State senator announces for governor on steps of Capitol

Saturday, November 24th 2001, 12:00 am
By: News On 6

OKLAHOMA CITY (AP) _ State Sen. Enoch Kelly Haney, an American Indian sculptor whose warrior statue will crown the Capitol, announced Friday he is running for governor, saying he wants to improve health care, public education and cultural awareness.

Haney, a Seminole and Muscogee Indian whose family followed the Trail of Tears to Oklahoma seven generations ago, is the first full-blood Indian to run for governor, campaign officials said.

``Oklahoma has the potential to become a worldwide destination for business, education and culture,'' Haney said, standing near a Christmas tree on the steps of the Capitol.

``This new millennium provides us an exciting opportunity to expand our vision to create a prosperous Oklahoma and a higher standard of living for all Oklahomans.''

Haney, of Seminole, is the third Democrat to enter the race to replace Gov. Frank Keating next year. Keating cannot run again because of term limits.

Haney has served in the Legislature since 1980 when he was elected to the House. He now is the chairman of the Senate Appropriations Committee.

``As governor of Oklahoma, I will continue to be an advocate for the hardworking people of our state,'' he said. ``I will be the voice of those who feel that they have been shut out of government decisions that affect their lives.''

The senator declined a $50,000 artist commission the state offered for his sculpture, titled ``The Guardian.'' He modeled the piece in clay and created a form for the 4-ton bronze piece that will sit atop a Capitol dome now under construction.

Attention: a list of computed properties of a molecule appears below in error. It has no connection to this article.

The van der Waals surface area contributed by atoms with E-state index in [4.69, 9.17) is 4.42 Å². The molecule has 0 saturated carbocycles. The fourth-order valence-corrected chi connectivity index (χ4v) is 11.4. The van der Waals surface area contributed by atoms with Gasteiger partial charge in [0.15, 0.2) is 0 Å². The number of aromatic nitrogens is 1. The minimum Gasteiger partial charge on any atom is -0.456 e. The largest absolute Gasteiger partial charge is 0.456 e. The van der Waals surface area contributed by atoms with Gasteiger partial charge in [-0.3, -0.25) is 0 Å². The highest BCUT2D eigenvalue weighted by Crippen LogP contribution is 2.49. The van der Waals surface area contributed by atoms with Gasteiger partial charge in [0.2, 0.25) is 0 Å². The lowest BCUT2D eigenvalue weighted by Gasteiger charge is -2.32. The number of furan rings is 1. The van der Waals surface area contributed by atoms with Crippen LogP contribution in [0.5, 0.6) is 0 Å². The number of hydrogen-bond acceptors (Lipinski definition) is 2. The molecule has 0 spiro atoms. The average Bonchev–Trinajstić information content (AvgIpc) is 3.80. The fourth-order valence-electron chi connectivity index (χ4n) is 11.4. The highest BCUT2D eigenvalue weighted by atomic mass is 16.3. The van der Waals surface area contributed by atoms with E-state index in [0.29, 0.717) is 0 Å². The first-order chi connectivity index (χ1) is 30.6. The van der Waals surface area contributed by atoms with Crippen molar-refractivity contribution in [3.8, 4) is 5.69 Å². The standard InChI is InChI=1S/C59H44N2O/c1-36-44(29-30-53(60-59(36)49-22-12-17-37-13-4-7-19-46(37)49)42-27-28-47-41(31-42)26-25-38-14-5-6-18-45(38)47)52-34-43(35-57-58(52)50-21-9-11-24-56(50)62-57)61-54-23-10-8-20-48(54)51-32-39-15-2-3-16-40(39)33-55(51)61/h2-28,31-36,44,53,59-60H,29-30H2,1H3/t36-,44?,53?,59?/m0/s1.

The statue's beads are the kind found in Oklahoma rivers and lakes. A circle on the warrior's shield represents the ``wheel of life,'' an Indian belief that all things are equal in value and balance.

The figure will carry a lance stuck through part of his clothing and into the earth, symbolizing a warrior who will not give his ground.

The sculpture is pegged for completion by Nov. 16, 2002, Statehood Day.

Haney, 61, said Friday that he would propose new incentives to encourage business development in rural Oklahoma towns and entice production companies to make films in the state. He also said he wants to conduct ``a serious review of the tax policies that affect Oklahoma businesses.''

The senator said he supports health care reform that would allow Oklahomans to choose their own doctors.

He wants to decrease class sizes at Oklahoma schools, increase salaries for teachers and provide more support for the state's vo-tech program.

Haney touted his vote to cut taxes on prescription drugs and said he would vote to cut the state sales tax on groceries. He said he would support a state lottery only if it funds education or prescription drugs for senior citizens.

Haney was a leading force behind a planned Native American Cultural Center near downtown Oklahoma City. The center will inform visitors about legends, myths and truths involving American Indians.

Haney, who grew up in Seminole, attended Bacone College in Muskogee and received a fine arts degree from Oklahoma City University.

He joins Democrats Sen. Brad Henry of Shawnee and businessman Vince Orza.

Republican candidates for governor are U.S. Rep. Steve Largent; Jerry Regier, Cabinet secretary for health and human services; and Jim Denny, the father of two children injured in the Oklahoma City bombing.

Gary Richardson, a Tulsa attorney, is running as an independent.

The primary election is Aug. 27, and the general election is Nov. 5.

Largent, a former pro football star, is resigning his 1st Congressional District post on Feb. 15 to devote his time to the governor's race. He is the early favorite, despite never having run a statewide race.

Haney said he has raised $250,000 so far and believes he will have widespread support from tribal leaders and businessmen. He acknowledged beating Largent would be difficult.

``If it were an easy race,'' he said, ``a lot more people would be in it.''